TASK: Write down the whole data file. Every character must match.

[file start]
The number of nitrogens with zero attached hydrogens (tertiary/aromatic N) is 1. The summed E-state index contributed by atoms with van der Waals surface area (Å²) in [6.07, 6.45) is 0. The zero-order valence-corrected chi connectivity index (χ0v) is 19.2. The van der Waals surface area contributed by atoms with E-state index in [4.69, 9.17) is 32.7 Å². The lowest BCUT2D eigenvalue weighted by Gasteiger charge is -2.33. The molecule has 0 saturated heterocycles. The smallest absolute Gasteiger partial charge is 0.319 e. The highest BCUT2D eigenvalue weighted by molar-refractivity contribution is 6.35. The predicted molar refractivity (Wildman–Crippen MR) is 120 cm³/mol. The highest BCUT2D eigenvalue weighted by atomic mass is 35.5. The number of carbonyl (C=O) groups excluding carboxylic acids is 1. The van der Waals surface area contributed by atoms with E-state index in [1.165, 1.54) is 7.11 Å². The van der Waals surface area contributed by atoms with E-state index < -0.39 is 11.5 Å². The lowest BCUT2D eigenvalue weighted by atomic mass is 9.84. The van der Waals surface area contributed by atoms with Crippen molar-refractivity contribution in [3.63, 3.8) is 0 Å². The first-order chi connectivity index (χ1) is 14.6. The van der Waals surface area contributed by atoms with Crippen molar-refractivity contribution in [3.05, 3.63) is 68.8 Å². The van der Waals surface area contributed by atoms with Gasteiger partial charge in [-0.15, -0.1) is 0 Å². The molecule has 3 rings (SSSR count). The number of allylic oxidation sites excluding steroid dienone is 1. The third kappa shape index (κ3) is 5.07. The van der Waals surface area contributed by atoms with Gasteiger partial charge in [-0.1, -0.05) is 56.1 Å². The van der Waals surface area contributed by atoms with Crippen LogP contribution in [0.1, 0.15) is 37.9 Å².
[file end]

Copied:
The number of nitrogens with zero attached hydrogens (tertiary/aromatic N) is 1. The summed E-state index contributed by atoms with van der Waals surface area (Å²) in [6.07, 6.45) is 0. The zero-order valence-corrected chi connectivity index (χ0v) is 19.2. The van der Waals surface area contributed by atoms with E-state index in [4.69, 9.17) is 32.7 Å². The lowest BCUT2D eigenvalue weighted by Gasteiger charge is -2.33. The molecule has 0 saturated heterocycles. The smallest absolute Gasteiger partial charge is 0.319 e. The highest BCUT2D eigenvalue weighted by molar-refractivity contribution is 6.35. The predicted molar refractivity (Wildman–Crippen MR) is 120 cm³/mol. The highest BCUT2D eigenvalue weighted by atomic mass is 35.5. The number of carbonyl (C=O) groups excluding carboxylic acids is 1. The van der Waals surface area contributed by atoms with E-state index in [1.165, 1.54) is 7.11 Å². The van der Waals surface area contributed by atoms with E-state index < -0.39 is 11.5 Å². The lowest BCUT2D eigenvalue weighted by atomic mass is 9.84. The van der Waals surface area contributed by atoms with Crippen molar-refractivity contribution in [3.63, 3.8) is 0 Å². The first-order chi connectivity index (χ1) is 14.6. The van der Waals surface area contributed by atoms with Crippen molar-refractivity contribution in [3.05, 3.63) is 68.8 Å². The van der Waals surface area contributed by atoms with Gasteiger partial charge in [-0.15, -0.1) is 0 Å². The molecule has 3 rings (SSSR count). The number of allylic oxidation sites excluding steroid dienone is 1. The third kappa shape index (κ3) is 5.07. The van der Waals surface area contributed by atoms with Gasteiger partial charge in [-0.1, -0.05) is 56.1 Å². The van der Waals surface area contributed by atoms with Crippen LogP contribution in [0.1, 0.15) is 37.9 Å².